Harry Gibbs

Sir Harry Talbot Gibbs, AC, GCMG, KBE, QC (7 February 1917[2][3]  25 June 2005) was Chief Justice of the High Court of Australia from 1981 to 1987 after serving as a member of the High Court between 1970 and 1981. He was known as one of Australia's leading federalist judges although he presided over the High Court when decisions such as Koowarta v Bjelke-Petersen in 1982 and Commonwealth v Tasmania expanded the powers of the Commonwealth at the expense of the states. Gibbs dissented from the majority verdict in both cases. On 3 August 2012, the Supreme Court of Queensland Library opened the Sir Harry Gibbs Legal Heritage Centre. It is the only legal heritage museum of its kind in Queensland and features a permanent exhibition dedicated to the life and legacy of Sir Harry Gibbs.[4]

Sir Harry Gibbs
8th Chief Justice of Australia
In office
12 February 1981  5 February 1987
Nominated byMalcolm Fraser
Appointed byZelman Cowen
Preceded bySir Garfield Barwick
Succeeded bySir Anthony Mason
Justice of the High Court of Australia
In office
4 August 1970  12 February 1981
Appointed byJohn Gorton
Preceded bySir Frank Kitto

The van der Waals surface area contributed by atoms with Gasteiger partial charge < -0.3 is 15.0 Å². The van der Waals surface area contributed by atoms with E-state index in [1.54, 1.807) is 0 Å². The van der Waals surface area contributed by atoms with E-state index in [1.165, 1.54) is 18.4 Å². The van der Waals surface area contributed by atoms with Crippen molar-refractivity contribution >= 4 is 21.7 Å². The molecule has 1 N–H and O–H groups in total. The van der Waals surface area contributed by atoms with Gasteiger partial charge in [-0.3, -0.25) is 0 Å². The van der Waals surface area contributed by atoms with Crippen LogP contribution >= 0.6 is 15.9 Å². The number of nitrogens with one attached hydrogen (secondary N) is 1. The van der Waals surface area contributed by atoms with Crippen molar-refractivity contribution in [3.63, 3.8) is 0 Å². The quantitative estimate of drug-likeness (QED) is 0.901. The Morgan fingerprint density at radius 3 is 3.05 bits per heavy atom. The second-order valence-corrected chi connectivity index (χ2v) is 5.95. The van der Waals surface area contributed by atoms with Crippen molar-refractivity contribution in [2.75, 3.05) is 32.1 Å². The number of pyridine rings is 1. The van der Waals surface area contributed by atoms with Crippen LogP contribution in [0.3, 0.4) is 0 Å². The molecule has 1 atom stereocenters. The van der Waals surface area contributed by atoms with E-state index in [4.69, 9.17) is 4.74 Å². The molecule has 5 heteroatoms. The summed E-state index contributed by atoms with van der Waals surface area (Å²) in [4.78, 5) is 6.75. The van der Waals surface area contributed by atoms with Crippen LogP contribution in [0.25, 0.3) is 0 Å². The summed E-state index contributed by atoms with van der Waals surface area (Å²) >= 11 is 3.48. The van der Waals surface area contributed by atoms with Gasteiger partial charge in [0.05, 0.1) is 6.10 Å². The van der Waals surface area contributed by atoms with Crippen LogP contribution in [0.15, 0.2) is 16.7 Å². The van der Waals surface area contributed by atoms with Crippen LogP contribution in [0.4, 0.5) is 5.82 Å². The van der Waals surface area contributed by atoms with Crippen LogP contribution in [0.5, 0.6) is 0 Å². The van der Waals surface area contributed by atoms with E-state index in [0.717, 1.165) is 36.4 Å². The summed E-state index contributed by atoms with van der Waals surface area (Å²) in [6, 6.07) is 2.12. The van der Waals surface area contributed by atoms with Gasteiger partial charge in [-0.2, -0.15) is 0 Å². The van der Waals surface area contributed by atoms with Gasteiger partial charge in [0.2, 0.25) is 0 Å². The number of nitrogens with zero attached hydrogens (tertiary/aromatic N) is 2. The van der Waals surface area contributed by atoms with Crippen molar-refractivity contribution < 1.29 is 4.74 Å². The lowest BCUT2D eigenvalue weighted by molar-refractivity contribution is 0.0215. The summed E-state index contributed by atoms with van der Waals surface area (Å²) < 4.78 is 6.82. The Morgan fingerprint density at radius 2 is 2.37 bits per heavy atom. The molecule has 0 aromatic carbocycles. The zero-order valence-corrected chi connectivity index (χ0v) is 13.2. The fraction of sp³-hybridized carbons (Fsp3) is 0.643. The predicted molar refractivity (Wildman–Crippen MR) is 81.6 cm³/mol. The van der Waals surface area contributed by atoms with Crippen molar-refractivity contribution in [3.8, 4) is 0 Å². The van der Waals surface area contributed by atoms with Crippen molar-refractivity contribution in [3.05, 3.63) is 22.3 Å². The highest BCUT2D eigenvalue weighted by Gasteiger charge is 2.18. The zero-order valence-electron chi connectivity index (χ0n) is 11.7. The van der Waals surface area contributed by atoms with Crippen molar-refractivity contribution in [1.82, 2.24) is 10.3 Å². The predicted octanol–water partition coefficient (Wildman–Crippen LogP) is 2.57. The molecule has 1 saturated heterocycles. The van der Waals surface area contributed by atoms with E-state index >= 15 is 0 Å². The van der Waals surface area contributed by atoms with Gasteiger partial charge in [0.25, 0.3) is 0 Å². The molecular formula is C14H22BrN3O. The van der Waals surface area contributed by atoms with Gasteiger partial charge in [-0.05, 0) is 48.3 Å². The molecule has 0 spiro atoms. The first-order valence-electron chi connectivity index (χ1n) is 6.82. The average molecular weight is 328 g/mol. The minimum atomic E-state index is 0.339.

Succeeded bySir Gerard Brennan
Personal details
Born(1917-02-07)7 February 1917
Sydney, New South Wales, Australia
Died25 June 2005(2005-06-25) (aged 88)
Sydney, New South Wales, Australia
RelationsWylie Gibbs (brother)[1]

Early career (1917–1970)

Harry Talbot Gibbs was educated at the Ipswich Grammar School and later at Emmanuel College at the University of Queensland, where he was President of the University of Queensland Union. He graduated from the latter with a Bachelor of Arts with honours in 1937 and a Bachelor of Laws in 1939. The same year he was admitted to the bar, but his legal career was interrupted by World War II and he served in the Australian Military Forces from 1942 to 1945 and in the Second Australian Imperial Force in Papua New Guinea, attaining the rank of Captain. He married Muriel Dunn in 1944 and the couple had three daughters and a son (Barbara, Mary, Margaret and Harry). His younger brother Wylie Gibbs was a federal Liberal MP in the 1960s.

While stationed in Papua New Guinea, Gibbs developed an interest in its legal system and was awarded a Master of Laws based on his research. He returned to the practice of law following the war and was appointed Queen's Counsel in 1957, while also lecturing in law at the University of Queensland.